I believe that Austrian business cycle theory is both highly important and severely misunderstood. I’ve provided a simple framework for comparing Austrian approaches with Monetarism and Keynesianism, surveyed increasing attention to Austrian ideas in mainstream media, and claimed that it deserves a place at the top table of policy debate. Contemporary economic commentators tend to dismiss the Austrian position, so I have clarified what Austrian business cycle theory does and does not claim as true.
In a broad and wide ranging theoretical article I’ve attempted to look at Austrian business cycle theory in light of rational expectations, in particular at the role of heterogeneity, the monetary footprint, and adverse selection in monetary expansion.
I’ve attempted to disentangle the heterogeneous nature of entrepreneurship with some interesting empirical applications. I’ve used the Sunday Times Rich List to claim that those who fell out of the top 100 as a consequence of the credit crunch were disproportionately likely to have been recent new entries. And I’ve used Property Ladder to illustrate ways in which the 1994-2007 UK housing boom is a manifestation of the Austrian theory of the business cycle. I’ve also written a book chapter that utilised the concepts of “regime uncertainty” and “Big Players” to the financial crisis in the UK.
I have applied the Austrian theory of the business cycle to assess the Irish economic “miracle”, and asked whether it’s an example of a tiger economy or bengal kitten. I’ve written about how access to finance impedes entrepreneurship, and argued that the monetary base still matters.
I have also attempted to contribute to the literature on free banking, both in terms of pointing out scholarly flaws in criticisms of fractional reserve banking, and defending the legitimacy of (voluntary) demand deposit contracts, (twice).
- Special reports:
- “What is the natural rate of interest?“, September 2016
- “The Upper Turning Point“, June 2016
- “The Paradox of Prediction“, March 2016
- “The Monetary Situation“, October 2014
- “An introduction to a new measure of the money supply: MA“, June 2011 (Note: see the updates here)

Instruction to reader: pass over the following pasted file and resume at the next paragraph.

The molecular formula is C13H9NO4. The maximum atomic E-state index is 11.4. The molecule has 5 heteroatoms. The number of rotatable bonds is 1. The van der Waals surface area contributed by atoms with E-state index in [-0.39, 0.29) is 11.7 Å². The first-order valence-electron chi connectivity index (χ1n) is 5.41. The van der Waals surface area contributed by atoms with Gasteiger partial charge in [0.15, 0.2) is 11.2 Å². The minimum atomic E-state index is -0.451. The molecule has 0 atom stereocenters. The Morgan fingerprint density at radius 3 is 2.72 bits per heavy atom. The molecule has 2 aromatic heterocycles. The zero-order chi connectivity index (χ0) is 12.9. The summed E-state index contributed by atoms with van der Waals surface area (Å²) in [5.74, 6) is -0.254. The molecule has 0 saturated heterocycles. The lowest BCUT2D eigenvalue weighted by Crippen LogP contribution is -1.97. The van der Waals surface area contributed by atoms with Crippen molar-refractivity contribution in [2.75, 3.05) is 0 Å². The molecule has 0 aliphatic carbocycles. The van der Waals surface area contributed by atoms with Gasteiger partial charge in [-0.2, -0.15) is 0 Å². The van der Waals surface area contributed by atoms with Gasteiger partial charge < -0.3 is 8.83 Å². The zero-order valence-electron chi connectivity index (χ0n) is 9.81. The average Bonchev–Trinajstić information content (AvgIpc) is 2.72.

- “Projections Past and Future: Economic Imagination and the Financial Crisis 2007 – 2012“, August 2009
- Quarterly Reports:
- “Choose Your Own Financial Crisis” Quarterly Report No. 12, June 2014
- “Welcome to the great stagnation” Quarterly Report No. 11, March 2014
- Markets for Managers Focus Group, November 2013
- “The Yakiniku recovery” Quarterly Report No. 9, September 2013
- 2013 NGDPLT Summit: Copenhagen, May 2013
- “Can we measure uncertainty?” Quarterly Report No. 7, March 2013
- “The Unintended Consequences of Extraordinary Policy“, Quarterly Report No. 6, December 2012
- “Imagining an Optimal Language Area“, Quarterly Report No. 5, September 2012
- “Austerity and the passage of time“, Quarterly Report No. 4, June 2012
- “Malinvestment in China?“, Quarterly Report No. 3, March 2012
- “The perils of NGDP targeting“, Quarterly Report No. 2, December 2011
- “The varieties of economic experience“, Quarterly Report No. 1, August 2011
- Longer blog posts
- New estimates of productivity norm inflation, September 2016
- The stylised facts of the crack-up boom, September 2016
- Thoughts on the savings glut hypothesis, September 2016
- The lethargic recovery, September 2016
- The policymakers view of the great recession – a dynamic AD-AS analysis May 2016
- The rise of Austrian Business Cycle theory (ABC), March 2016
- QE-a culpa, May 2015
- Roundaboutness, April 2014
- Bank of England on money creation, March 2014
- Some public sector net investment scenarios…, March 2013
- The resource cost of a gold standard, September 2012